Table 1: The most common occupational lung diseases, with their HRCT patterns and more frequent sources of exposure

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A pathological diagnosis of giant cell interstitial pneumonitis is, therefore, specific for hard metal lung disease, even though not all affected patients exhibit this pathognomonic feature.[5] One important aspect of hard-metal lung disease is that the disease may occur after a short duration of exposure, implying individual susceptibility rather than cumulative exposure.[4],[6] The diagnostic criteria for hard metal lung disease include the following: (a) a history of exposure to metal dust; (b) characteristic clinical features, including shortness of breath, cough, and dyspnea on exertion over a prolonged period; (c) radiologic findings of interstitial lung disease; (d) histologic findings of interstitial lung disease or a giant cell interstitial pneumonia pattern (presence of a large number of giant cells filling the airspace), with thickening of the interstitium and alveolar walls by mononuclear cells; and (e) a histopathologic finding of metallic content in lung tissue.[7] Interestingly, cobalt, although critical factor in hard metal lung disease, is detected in approximately 10% of lung samples from patients with hard metal lung disease, presumably for its high solubility in body fluids.[4] In our case, the HRCT and histopathological findings raised a differential diagnosis between sarcoidosis and occupational interstitial lung disease. A diagnosis of hard metal lung disease was made on the basis of the positive occupational history, the resolution of the symptoms, and the improvement of HRCT findings following the removal of dust exposure, and in absence of specific treatments, the radiological and histopathological findings consistent with an interstitial lung disease, and finally, the concentrations of tungsten and titanium in lung tissue. It is interesting to note that the HRCT findings of GIP have been described in few case reports and articles giant cell interstitial pneumonia shows HRCT images of mixed ground-glass opacities and reticulation.[5] Moreover, although the finding of giant cell interstitial pneumonia is almost pathognomonic for hard metal pneumoconiosis, the histopathologic manifestations of hard-metal disease range from bronchitis to subacute fibrosing alveolitis to interstitial fibrosis.[3],[5],[8] The corresponding HRCT patterns are ground-glass, irregular linear opacities, consolidations, centrilobular nodules, and, in advanced disease, parenchymal distortion, traction bronchiectasis and honeycombing.[2],[3],[7],[9] In the present case, HRCT findings show a pattern of perilymphatic nodules and peribronchovascular consolidation, data not previously reported in English literature. Moreover, the histopathologic manifestation of nonnecrotizing granulomatous inflammation with giant cells, reported in our case, has not been previously reported. Sarcoid-like granulomatous inflammation has been reported in occupational exposure to beryllium and rare earths dust.

In conclusion, the present case should raise awareness that hard metal lung disease may present unconventional radiologic patterns, in particular, a perilymphatic pattern underlying non-GIP histopathological interstitial lung disease.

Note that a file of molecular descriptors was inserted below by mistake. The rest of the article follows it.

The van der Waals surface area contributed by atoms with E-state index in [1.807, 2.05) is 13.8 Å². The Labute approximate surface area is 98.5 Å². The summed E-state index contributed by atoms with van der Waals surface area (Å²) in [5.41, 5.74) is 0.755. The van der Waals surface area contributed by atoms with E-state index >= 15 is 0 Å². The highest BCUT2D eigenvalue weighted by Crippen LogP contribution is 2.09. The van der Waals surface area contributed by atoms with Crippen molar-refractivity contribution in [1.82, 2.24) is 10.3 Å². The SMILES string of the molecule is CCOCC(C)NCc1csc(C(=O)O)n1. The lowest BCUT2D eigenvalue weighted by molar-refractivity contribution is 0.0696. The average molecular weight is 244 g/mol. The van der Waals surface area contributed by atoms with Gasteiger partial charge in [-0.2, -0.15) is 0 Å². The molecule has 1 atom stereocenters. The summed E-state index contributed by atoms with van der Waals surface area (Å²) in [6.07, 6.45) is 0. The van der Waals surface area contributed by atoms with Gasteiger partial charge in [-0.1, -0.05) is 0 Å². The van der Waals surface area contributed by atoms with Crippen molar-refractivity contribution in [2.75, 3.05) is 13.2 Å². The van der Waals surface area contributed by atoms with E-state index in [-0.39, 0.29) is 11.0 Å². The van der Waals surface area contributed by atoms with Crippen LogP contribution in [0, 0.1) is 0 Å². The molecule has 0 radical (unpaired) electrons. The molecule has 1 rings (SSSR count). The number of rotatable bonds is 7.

Teaching point

Hard metal lung disease is a rare occupational lung disease. GIP is known as its typical pathological finding, and the reported HRCT abnormalities, for this occupational disease, include patchy lobular ground-glass opacities, centrilobular nodularity, and occasionally, honeycombing. The present case suggests that hard metal lung disease may show a granulomatous sarcoid-like interstitial lung disease with a perilymphatic HRCT pattern.

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Conflicts of interest

There are no conflicts of interest.

   References Top

Hiroya T, Satoshi K, Kichizo K. Two cases of hard metal lung disease showing gradual improvement in pulmonary function after avoiding dust exposure. J Occup Med Toxicol 2015;4:10-29.  Back to cited text no. 1
Kim KI, Kim CW, Lee MK, Lee KS, Park CK, Choi SJ, et al. Imaging of Occupational Lung Disease. RadioGraphics 2001;21:1371-91.  Back to cited text no. 2
Junichi T, Hiroshi M, Masaki T. An observational study of giant cell interstitial pneumonia and lung fibrosis in hard metal lung disease. BMJ Open 2014;27:4.  Back to cited text no. 3
Nemery B, Abraham JL. Hard Metal Lung Disease Still Hard to Understand. Am J Respir Crit Care Med 2007;176:2-3.  Back to cited text no. 4
Choi JW, Lee KS, Chung MP, Han J, Chung MJ, Park JS. Giant Cell Interstial Pneumonia: High Resolution CT and Pathologic Findings in Four Adult Patient. AJR Am J Roentgenol 2005;184:268-72.  Back to cited text no. 5
Naqvi AH, Hunt A, Burnett BR, Abraham JL. Pathologic spectrum and lung dust burden in giant cell interstitial pneumonia (hard metal disease/cobalt pneumonitis): Review of 100 cases. Arch Environ Occup Health 2008;63:51-70.  Back to cited text no. 6
Chong S, Lee KS, Chung MJ, Han J, Kwon OJ, Kim TS. Pneumoconiosis: Comparison of Imaging and Pathologic Findings. RadioGraphics 2006;26:59-77.  Back to cited text no. 7
Moriyama H, Kobayashi M, Takada T, Shimizu T. Two-dimensional analysis of elements and mononuclear cells in hard metal lung disease. Am J Respir Crit Care Med 2007;176:70-7.  Back to cited text no. 8
Gotway MB, Golden JA, Warnock M. Hard metal interstitial lung disease: High-resolution computed tomography appearance. J Thorac Imaging 2002;17:314-8.  Back to cited text no. 9

Correspondence Address:
P Sergio
Department of Radiology, Azienda Ospedaliera di Cremona, Cremona
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Source of Support: None, Conflict of Interest: None

DOI: 10.4103/ijri.IJRI_404_16

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  [Figure 1], [Figure 2], [Figure 3]